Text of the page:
1. Lack of Potassium Linked to High Blood Pressure
2. Low potassium linked to high blood pressure
3. Unilever Unveils Promise(R) SuperShots(R) for Blood Pressure, the First Functional Shot to Increase Daily Potassium Intake to Help Reduce the Risk of High Blood Pressure
4. Watson Receives FDA Approval of Potassium Chloride Extended-Release Capsules
5. A drug-sensitive traffic cop tells potassium channels to get lost
6. Continuous Blood Pressure Monitoring Predicts Risks
7. Gulf Coast Hospital Chooses Global Med Technologies(R) Blood System
8. High Blood Pressure Stalks Many Americans
9. New Study Data: JANUVIA™ (sitagliptin) Significantly Reduced Blood Sugar Levels and Was Not Associated with Hypoglycemia in Elderly Patients with Type 2 Diabetes
10. A simple blood test for colon cancer
11. Turkey Tips, Massage, and a Blood Test: St. Anthonys Celebrates Diabetes Day in New Green Clinic
Post Your Comments:
*Name:
*Comment:
*Email:
(Date:10/13/2017)... ... October 13, 2017 , ... The Visiting Nurse Association ... Featuring a collection of specialty vendors and unique items from across the nation, this ... health and wellness services offered by the VNA. The boutique will be open ...
(Date:10/13/2017)... ... 2017 , ... Yisrayl Hawkins, Pastor and Overseer at The House of Yahweh, ... and least understood books in the Holy Scriptures, Revelation. The Book of Revelation paints ... for centuries. Many have tossed it off as mere rubbish, but Yisrayl Hawkins says ...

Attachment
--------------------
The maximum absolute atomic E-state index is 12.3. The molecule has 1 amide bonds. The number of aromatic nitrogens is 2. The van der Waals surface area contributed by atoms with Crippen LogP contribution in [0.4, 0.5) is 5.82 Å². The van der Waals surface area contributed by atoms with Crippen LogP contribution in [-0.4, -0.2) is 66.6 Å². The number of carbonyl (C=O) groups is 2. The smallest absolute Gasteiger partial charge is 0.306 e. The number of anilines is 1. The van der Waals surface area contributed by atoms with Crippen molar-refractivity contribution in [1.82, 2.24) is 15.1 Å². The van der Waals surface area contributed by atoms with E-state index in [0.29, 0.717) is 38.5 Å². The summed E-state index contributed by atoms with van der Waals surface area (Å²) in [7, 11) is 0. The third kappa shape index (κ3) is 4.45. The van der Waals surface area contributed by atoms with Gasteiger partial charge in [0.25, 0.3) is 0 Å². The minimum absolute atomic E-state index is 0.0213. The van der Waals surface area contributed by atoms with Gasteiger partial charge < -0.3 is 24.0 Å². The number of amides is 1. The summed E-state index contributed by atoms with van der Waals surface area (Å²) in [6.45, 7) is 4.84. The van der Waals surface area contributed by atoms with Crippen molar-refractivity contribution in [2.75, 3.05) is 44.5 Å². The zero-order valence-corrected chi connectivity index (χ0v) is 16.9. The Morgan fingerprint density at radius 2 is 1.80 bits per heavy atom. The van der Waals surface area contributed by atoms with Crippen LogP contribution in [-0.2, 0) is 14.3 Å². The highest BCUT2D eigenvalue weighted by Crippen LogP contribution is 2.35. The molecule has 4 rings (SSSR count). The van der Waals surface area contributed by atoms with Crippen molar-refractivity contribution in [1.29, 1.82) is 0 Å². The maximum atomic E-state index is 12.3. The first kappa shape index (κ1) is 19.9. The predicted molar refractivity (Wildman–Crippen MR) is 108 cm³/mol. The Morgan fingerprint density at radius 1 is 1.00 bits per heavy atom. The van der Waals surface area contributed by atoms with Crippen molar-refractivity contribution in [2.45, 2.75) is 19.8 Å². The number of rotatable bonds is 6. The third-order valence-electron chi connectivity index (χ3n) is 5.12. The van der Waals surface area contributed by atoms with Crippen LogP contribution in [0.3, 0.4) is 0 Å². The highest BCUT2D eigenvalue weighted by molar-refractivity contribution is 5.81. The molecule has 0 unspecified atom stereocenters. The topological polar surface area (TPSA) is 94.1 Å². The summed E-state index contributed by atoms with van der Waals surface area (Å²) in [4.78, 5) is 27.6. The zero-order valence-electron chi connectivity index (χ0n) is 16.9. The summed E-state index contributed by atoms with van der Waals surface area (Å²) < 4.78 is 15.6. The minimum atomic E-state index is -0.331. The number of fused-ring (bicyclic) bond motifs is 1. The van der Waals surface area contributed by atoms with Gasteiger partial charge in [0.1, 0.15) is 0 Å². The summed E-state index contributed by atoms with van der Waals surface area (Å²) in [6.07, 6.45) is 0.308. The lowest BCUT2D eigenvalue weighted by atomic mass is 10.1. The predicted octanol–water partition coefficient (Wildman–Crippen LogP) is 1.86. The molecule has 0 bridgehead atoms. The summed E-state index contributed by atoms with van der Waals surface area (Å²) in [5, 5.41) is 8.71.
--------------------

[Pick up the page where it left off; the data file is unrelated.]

(Date:10/13/2017)... ... , ... “The Journey: From the Mountains to the Mission Field”: the story ... the Philippines. “The Journey: From the Mountains to the Mission Field” is the creation ... has taught all ages and currently teaches a class of ladies at her church, ...
(Date:10/12/2017)... ... October 12, 2017 , ... CitiDent ... sleep apnea using cutting-edge Oventus O2Vent technology. As many as 18 million ... by frequent cessation in breathing. Oral appliances can offer significant relief to about ...
(Date:10/12/2017)... (PRWEB) , ... October 12, 2017 , ... IsoComforter, Inc. ... products, announced today the introduction of an innovative new design of the shoulder pad. ... so you get maximum comfort while controlling your pain while using cold therapy. By ...
Breaking Medicine News(10 mins):
(Date:9/27/2017)... , Sept. 27, 2017  Commended for their devotion to ... awards. Ranked as number one in the South Florida Business ... in Inc. 5000 yearly list, the national specialty pharmacy has ... Armando Bardisa will soon be honored by SFBJ as ... Set to receive his award in October, ...
(Date:9/25/2017)... , Sept. 25, 2017   Montrium , ... File solutions, today—from the IQPC Trial Master Files ... , NL)—announced that EastHORN Clinical Services has selected ... programs and TMF management. EastHORN, a leading European ... platform to increase transparency to enable greater collaboration ...
(Date:9/23/2017)... 2017 Janssen Biotech, Inc. (Janssen) announced today ... the U.S. Food and Drug Administration (FDA) for the ... the treatment of moderately to severely active rheumatoid arthritis ... are needed to further evaluate the safety of sirukumab ... "We are ...
Breaking Medicine Technology: